About Alternative Assessment

The Grady Profile provides the electronic tools you need to implement performance-based and collaborative-learning models for assessment. Here, we want to discuss the educational background behind what the program does, and provide sources of additional information.

And for our perspectives on portfolios, please click here to download a brief article.

What Is It?

We like the following definitions, taken from the August 1993 issue of Visions, the newsletter of the Education for the Future Initiative, which was sponsored by Pacific Telesis.

Alternative Assessment
The utilization of non-traditional approaches in judging student performance.
The act or result of judging the worth or value of something or someone.
Authentic Assessment
The multidimensional process of judging students' acceptable performance behaviors in life-like role applications.
Culminating Outcome
An ultimate synthesis and application of prior learning in significant performance contexts.
A set of signs for determining the student's level of achievement in a performance or product.
An authentic assessment activity by which students demonstrate or perform what they have learned. An exhibition might be a project, an essay, an oral or written report or performance, a portfolio, or piece of artwork. Effective exhibitions define essential learning and focus the curriculum, teacher and students.
Achievement toward which effort is directed. Concerned with ultimate outcomes and usually phrased in general or global terms.
Holistic Scoring
Score based on an over-all impression as opposed to conventional test scoring which counts up performance on parts to make a total score.
A standard or example for imitation or comparison.
Needs Assessment
The process by which one identifies needs and decides upon priorities among them. A need may be defined as a condition in which there is a discrepancy between and acceptable state of affairs and an observed state of affairs.
Statement of short-term behavior that taken together with goals are thought to contribute to the envisioned final goal.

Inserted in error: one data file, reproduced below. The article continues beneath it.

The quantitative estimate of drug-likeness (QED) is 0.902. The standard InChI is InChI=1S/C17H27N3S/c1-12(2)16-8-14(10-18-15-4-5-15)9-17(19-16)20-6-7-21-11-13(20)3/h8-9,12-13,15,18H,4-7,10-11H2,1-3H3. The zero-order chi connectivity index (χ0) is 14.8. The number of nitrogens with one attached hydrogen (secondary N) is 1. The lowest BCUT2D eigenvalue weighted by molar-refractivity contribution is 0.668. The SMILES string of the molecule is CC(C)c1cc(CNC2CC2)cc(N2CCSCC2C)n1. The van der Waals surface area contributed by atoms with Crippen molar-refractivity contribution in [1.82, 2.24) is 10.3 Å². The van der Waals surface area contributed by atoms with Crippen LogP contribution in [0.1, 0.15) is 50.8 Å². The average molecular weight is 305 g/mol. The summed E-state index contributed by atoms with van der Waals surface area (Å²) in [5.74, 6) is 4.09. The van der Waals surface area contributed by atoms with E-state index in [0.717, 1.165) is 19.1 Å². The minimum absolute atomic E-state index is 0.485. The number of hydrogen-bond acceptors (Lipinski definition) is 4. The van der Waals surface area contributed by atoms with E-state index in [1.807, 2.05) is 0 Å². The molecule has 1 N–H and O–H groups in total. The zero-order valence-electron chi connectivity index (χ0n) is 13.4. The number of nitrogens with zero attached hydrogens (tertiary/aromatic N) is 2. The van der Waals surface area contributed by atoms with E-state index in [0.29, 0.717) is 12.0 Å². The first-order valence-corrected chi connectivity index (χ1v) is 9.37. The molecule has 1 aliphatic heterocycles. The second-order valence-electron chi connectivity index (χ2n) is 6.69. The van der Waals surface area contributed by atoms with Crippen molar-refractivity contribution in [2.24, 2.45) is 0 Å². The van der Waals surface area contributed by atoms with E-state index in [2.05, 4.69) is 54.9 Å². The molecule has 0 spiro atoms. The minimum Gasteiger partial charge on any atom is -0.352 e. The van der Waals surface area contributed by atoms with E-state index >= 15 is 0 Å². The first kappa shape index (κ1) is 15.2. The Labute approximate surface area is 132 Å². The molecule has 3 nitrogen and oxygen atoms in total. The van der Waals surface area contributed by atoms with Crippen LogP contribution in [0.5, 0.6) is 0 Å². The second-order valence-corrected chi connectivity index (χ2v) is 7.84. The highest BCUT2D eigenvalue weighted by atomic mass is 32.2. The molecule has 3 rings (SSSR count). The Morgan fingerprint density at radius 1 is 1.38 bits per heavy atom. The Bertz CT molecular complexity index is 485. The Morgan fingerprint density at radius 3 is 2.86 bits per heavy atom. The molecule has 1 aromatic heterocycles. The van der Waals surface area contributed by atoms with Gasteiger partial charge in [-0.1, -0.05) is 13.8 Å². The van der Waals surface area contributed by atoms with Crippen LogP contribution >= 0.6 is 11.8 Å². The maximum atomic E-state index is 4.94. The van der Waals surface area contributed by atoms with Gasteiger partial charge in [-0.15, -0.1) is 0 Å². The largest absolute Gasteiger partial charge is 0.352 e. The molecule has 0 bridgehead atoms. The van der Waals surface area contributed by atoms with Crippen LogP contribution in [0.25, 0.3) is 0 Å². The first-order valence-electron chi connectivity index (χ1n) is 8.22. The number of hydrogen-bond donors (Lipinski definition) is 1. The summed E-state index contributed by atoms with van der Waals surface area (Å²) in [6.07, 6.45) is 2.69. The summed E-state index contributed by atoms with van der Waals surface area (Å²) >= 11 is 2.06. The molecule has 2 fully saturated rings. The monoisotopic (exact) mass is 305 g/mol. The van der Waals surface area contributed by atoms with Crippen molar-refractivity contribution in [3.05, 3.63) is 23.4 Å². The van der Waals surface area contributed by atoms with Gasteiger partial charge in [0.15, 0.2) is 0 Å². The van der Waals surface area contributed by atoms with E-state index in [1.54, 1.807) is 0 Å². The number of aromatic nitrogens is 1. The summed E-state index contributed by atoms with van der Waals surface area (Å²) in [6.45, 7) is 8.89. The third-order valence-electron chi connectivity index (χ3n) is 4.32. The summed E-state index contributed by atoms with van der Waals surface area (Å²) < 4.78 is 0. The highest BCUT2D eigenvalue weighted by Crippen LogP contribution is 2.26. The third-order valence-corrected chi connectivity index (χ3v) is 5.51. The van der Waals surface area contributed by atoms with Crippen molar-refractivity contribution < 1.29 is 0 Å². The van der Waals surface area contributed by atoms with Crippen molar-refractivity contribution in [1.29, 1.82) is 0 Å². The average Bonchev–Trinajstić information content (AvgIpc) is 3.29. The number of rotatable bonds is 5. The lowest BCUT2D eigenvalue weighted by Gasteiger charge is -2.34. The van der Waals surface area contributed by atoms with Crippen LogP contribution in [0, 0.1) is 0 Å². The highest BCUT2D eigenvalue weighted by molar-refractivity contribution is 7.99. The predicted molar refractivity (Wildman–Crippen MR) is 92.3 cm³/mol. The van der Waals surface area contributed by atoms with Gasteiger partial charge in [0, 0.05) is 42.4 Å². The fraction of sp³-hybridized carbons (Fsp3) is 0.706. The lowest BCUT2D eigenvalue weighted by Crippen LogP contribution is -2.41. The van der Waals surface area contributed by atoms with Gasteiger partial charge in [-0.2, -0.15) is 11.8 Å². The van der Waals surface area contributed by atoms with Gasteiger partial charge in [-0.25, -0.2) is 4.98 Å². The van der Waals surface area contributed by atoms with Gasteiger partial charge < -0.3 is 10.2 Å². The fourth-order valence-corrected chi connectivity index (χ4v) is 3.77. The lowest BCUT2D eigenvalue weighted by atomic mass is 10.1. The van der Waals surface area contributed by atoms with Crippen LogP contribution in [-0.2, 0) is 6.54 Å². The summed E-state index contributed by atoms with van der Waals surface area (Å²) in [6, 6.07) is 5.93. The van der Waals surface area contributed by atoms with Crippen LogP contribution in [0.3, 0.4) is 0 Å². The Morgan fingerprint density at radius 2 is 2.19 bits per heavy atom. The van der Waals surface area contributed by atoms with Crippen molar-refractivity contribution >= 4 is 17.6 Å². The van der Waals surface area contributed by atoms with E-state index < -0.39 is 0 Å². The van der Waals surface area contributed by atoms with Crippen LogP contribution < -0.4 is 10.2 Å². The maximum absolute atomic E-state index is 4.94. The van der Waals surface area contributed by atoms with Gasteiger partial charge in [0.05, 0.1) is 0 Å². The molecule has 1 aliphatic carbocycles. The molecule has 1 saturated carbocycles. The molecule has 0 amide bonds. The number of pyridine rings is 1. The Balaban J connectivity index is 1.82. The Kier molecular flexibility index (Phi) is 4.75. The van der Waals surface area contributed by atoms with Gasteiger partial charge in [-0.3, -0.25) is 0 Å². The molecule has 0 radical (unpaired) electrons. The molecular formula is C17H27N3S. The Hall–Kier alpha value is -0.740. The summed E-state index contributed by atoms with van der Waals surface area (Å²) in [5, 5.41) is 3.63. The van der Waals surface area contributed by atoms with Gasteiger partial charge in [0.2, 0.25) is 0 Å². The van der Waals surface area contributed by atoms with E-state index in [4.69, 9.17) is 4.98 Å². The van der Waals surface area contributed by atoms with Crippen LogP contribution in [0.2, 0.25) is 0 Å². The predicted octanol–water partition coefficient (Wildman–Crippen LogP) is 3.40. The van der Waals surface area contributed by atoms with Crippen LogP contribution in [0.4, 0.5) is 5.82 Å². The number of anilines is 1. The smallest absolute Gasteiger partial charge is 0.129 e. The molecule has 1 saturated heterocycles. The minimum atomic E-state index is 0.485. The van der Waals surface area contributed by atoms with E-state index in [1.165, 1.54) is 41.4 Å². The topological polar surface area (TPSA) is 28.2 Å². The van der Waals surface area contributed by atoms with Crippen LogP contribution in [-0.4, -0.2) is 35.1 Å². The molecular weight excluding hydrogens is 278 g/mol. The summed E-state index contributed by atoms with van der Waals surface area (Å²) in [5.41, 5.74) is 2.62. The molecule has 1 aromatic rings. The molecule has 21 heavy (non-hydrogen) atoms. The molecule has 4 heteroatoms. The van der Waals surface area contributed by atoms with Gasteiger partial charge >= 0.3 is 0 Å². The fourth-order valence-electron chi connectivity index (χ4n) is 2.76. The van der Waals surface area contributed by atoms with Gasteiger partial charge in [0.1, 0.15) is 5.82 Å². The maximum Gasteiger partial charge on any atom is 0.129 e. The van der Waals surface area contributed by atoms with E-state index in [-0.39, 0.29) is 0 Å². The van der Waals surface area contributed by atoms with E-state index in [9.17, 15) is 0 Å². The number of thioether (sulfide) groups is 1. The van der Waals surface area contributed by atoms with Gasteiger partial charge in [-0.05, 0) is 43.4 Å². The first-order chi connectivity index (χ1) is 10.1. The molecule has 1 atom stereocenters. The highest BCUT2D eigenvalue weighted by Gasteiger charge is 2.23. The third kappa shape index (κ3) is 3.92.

Open-Ended Thinking
When one is presented with a problem or question with no “right” answer or the best answers can be obtained by an almost infinite variety of solution paths. Typical writing prompts are open-ended; by contrast, multiple-choice tests are not open-ended.
Culminating demonstration of learning that really matters.
Performance Assessment
To "act upon and bring to completion." Involves displaying one's knowledge effectively to bring to fruition a complex product or event. Performance assessments typically involve the creation of products.
A purposeful collection of student work that exhibits the student's efforts, progress and achievements in one or more areas. The collection must include student participation in selecting the contents, the criteria for selection, the criteria for judging merit and evidence of student self-reflection.
Refers to intermediate steps students take to reach the final performance or end-product. It thus includes all strategies, decisions, rough drafts and rehearsals - whether deliberate or not - used to complete the task.
The tangible and stable result of a performance or task. An artifact from which we can infer a good deal about both a student's ability to perform and the processes that led to the product.
The quality criteria and standards by which a product, performance or outcome demonstration of significance will be developed and/or assessed.


Common Characteristics of Authentic Assessments

There are many ways to implement alternative, authentic assessment models in a classroom. But however it's done, the model will probably demonstrate most of these characteristics:


Other Information Sources


We update our bibliography of books, articles, etc. periodically (although we're a bit behind at the moment). But you know how hard it is to keep up to date with everything. So if you know of a good source that we've missed, please let us know and we'll update the bibliography.

  About Portfolios

This brief article represents our thinking about portfolios — what they are, why they are important, what should go into one and how to get started. It also includes a discussion of reflection with some suggestions on developing reflective practices.